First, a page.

Associate Professor of Drama Justina Mattos is driven by a work ethos founded in the desire to shepherd collaboration between herself, students, and the local community at large.
This story is part of a series on newly tenured faculty.
Mattos grew up attending public schools on O‘ahu and in Hilo and received her bachelor of arts in liberal studies with an emphasis in theatre from UH Hilo. She received her master of arts in theatre from the University of Oregon, and her doctor of philosophy in theatre history and criticism from UH Mānoa. She began working at UH Hilo in 2002 as a lecturer for the communication and English departments.
When not teaching a multitude of courses in acting, directing, playwriting, dramatic literature, and other performing arts subjects, Mattos is a director and playwright with a focus in ʻōlelo Hawai‘i (Hawaiian language) and culture, a hallmark of her scholarly work. Productions have ranged from comedies and dramas to musicals and theatre for young audiences.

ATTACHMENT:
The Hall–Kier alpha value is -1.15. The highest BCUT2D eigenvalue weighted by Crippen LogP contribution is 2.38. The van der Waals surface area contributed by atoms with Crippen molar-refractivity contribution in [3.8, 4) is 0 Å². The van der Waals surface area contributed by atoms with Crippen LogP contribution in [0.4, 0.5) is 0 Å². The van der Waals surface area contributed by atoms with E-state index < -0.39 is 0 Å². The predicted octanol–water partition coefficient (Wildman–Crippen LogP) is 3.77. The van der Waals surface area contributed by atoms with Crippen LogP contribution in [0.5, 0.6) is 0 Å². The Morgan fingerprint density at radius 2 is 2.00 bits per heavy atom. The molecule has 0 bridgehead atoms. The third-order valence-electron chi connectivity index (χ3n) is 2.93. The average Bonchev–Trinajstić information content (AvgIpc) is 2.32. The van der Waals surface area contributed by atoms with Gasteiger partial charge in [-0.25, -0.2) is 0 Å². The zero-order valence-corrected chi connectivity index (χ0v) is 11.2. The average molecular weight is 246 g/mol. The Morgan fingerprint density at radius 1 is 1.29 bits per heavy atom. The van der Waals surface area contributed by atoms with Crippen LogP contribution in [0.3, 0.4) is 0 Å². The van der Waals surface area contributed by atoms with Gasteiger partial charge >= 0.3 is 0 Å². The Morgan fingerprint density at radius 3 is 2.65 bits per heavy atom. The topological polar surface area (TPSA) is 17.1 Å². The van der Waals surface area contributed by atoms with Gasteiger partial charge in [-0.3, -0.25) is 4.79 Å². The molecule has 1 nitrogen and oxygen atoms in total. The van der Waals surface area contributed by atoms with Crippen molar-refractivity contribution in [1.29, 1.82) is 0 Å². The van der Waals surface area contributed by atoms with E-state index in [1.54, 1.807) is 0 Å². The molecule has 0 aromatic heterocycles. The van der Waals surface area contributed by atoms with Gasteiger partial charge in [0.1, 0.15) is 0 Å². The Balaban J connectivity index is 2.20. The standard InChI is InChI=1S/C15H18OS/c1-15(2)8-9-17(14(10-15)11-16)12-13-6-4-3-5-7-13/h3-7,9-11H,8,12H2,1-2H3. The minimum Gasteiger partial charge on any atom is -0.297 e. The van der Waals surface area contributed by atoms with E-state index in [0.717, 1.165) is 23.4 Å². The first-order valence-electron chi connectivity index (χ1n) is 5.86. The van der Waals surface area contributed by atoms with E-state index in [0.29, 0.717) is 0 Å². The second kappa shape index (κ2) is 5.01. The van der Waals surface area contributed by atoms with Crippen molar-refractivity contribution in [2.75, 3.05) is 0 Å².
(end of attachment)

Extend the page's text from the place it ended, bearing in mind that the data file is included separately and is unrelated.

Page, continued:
- Justina Mattos, theater arts educator extraordinaire (UH Hilo Stories, Jan. 31, 2021)
“My area of specialty is the local theatre of Hawaiʻi, so Pidgin plays and Hawaiian language plays are my favorite projects,” she says. “I also write plays in English and Pidgin or children’s plays in Hawaiian language.”
She elaborates on the history of Hawaiian theatre and her specialized interest.